Eunuch’s Decision (Acts 8:36-39)

8.  What was the eunuch’s response to Phillip’s teaching? (Acts 8:36-37)

   Evidently, part of the conversation between Philip and the Ethiopian included the topic of baptism. It was the government official, not Philip, who noticed water along the way and proposed that he should be baptized (Acts 8:36). Thus we conclude that Philip must have declared the whole gospel message to the eunuch by this point (compare Matthew 28:19). What has happened in Jerusalem and Samaria is now happening to a man of Ethiopia—when he believes, he is baptized (see Acts 2:38; 8:12). The gospel is spreading to the whole world.   

   The earliest Greek manuscripts do not include verse 37. Thus verse 37 is not included in most newer translations of the Bible, except as a footnote. What the verse says, however, certainly conforms with the rest of what Scripture teaches. Just like any other man or woman on earth, the eunuch is eligible to accept Christ as his Savior. This does not mean he qualifies by his status or his works; he qualifies by believing in Jesus with all his heart. Jesus said that people should confess Him publicly (see Matthew 10:32), just as Simon Peter did (see Matthew 16:16). Paul will later promise salvation to those who confess “Jesus is Lord” and who believe that God raised Him from the dead (see Romans 10:9- 10). Because the eunuch believes, he is glad to confess his faith openly.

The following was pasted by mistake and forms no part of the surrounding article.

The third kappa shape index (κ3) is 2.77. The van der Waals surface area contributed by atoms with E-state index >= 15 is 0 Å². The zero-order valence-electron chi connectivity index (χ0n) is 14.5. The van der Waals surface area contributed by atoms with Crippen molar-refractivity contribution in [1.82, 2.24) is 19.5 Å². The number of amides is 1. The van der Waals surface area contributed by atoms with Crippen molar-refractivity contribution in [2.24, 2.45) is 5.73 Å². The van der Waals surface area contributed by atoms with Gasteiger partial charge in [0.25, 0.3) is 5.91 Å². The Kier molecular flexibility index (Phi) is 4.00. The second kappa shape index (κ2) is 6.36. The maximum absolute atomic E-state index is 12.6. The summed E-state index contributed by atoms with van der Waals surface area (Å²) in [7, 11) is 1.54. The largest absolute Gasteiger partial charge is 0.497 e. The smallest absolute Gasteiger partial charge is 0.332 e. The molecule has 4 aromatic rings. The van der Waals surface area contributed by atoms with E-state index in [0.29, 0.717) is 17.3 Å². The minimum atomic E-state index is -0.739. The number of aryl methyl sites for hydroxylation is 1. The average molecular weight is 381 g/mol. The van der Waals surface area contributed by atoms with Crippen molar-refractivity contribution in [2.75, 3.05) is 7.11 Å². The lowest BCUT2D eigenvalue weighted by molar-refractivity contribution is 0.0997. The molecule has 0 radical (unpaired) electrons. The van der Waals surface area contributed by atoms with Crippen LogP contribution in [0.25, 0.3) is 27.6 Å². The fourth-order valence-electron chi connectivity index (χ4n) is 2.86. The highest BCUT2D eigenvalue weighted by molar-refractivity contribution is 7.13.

"…Faith cometh by hearing, and hearing by the Word of God" (Romans 10:17). The Ethiopian believed on Jesus Christ and was born again!      

9. What request did Philip fulfill for the eunuch? (vs. 38-39)

   Since the Ethiopian now trusted in the Lord Jesus, the government official ordered his chariot to be stopped. Most likely the Ethiopian was part of a caravan journeying in the same direction and moving slowly down the road. Once the chariot was no longer moving, the eunuch stepped into some nearby water and allowed Philip to baptize him (Acts 8:38). The baptism could have taken place at any number of locations. Tradition identifies the spot as near the town of Bethsura. The baptism, however, may have taken place nearer Gaza.  

   Verse 39 says that once the two came out of the water, the Spirit of the Lord “caught away Philip.” Some see in this description a miracle in which the evangelist was transported from the site of the baptism to Azotus. Others, however, interpret this merely as Philip’s abrupt departure under the compulsion of the Spirit. The biblical text leaves no doubt that Philip carried his preaching mission farther to the north until he came to Caesarea (v. 40).